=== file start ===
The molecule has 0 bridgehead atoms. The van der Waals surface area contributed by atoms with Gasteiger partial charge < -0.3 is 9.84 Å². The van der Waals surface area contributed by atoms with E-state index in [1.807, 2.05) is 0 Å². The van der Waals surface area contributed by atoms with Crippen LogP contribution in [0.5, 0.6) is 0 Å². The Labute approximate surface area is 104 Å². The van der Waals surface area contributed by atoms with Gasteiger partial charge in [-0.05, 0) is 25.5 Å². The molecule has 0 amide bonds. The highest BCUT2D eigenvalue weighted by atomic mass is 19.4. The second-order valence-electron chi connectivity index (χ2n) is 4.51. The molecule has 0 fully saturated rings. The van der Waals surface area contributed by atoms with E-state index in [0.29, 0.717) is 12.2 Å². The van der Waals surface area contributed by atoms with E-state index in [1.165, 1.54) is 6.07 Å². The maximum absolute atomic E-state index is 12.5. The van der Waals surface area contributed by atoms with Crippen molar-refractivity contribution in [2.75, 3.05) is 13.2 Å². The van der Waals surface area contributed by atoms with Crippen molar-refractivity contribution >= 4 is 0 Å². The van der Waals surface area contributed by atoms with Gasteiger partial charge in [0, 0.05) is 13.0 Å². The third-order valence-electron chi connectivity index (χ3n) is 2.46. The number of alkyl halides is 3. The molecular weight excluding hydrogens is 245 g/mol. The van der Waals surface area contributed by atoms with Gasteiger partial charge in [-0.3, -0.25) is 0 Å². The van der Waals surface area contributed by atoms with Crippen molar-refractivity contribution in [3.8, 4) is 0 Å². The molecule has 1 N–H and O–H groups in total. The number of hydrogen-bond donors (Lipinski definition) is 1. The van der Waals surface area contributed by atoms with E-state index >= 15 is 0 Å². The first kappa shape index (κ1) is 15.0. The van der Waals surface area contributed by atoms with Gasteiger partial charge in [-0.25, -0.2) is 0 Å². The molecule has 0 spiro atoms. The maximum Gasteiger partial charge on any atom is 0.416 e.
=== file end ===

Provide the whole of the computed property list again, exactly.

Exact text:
The molecule has 0 bridgehead atoms. The van der Waals surface area contributed by atoms with Gasteiger partial charge < -0.3 is 9.84 Å². The van der Waals surface area contributed by atoms with E-state index in [1.807, 2.05) is 0 Å². The van der Waals surface area contributed by atoms with Crippen LogP contribution in [0.5, 0.6) is 0 Å². The Labute approximate surface area is 104 Å². The van der Waals surface area contributed by atoms with Gasteiger partial charge in [-0.05, 0) is 25.5 Å². The molecule has 0 amide bonds. The highest BCUT2D eigenvalue weighted by atomic mass is 19.4. The second-order valence-electron chi connectivity index (χ2n) is 4.51. The molecule has 0 fully saturated rings. The van der Waals surface area contributed by atoms with E-state index in [0.29, 0.717) is 12.2 Å². The van der Waals surface area contributed by atoms with E-state index in [1.165, 1.54) is 6.07 Å². The maximum absolute atomic E-state index is 12.5. The van der Waals surface area contributed by atoms with Crippen molar-refractivity contribution in [2.75, 3.05) is 13.2 Å². The van der Waals surface area contributed by atoms with Crippen molar-refractivity contribution >= 4 is 0 Å². The van der Waals surface area contributed by atoms with Gasteiger partial charge in [0, 0.05) is 13.0 Å². The third-order valence-electron chi connectivity index (χ3n) is 2.46. The number of alkyl halides is 3. The molecular weight excluding hydrogens is 245 g/mol. The van der Waals surface area contributed by atoms with Gasteiger partial charge in [-0.3, -0.25) is 0 Å². The van der Waals surface area contributed by atoms with Crippen molar-refractivity contribution in [3.8, 4) is 0 Å². The molecule has 1 N–H and O–H groups in total. The number of hydrogen-bond donors (Lipinski definition) is 1. The van der Waals surface area contributed by atoms with E-state index >= 15 is 0 Å². The first kappa shape index (κ1) is 15.0. The van der Waals surface area contributed by atoms with Gasteiger partial charge in [-0.25, -0.2) is 0 Å². The molecule has 0 spiro atoms. The maximum Gasteiger partial charge on any atom is 0.416 e.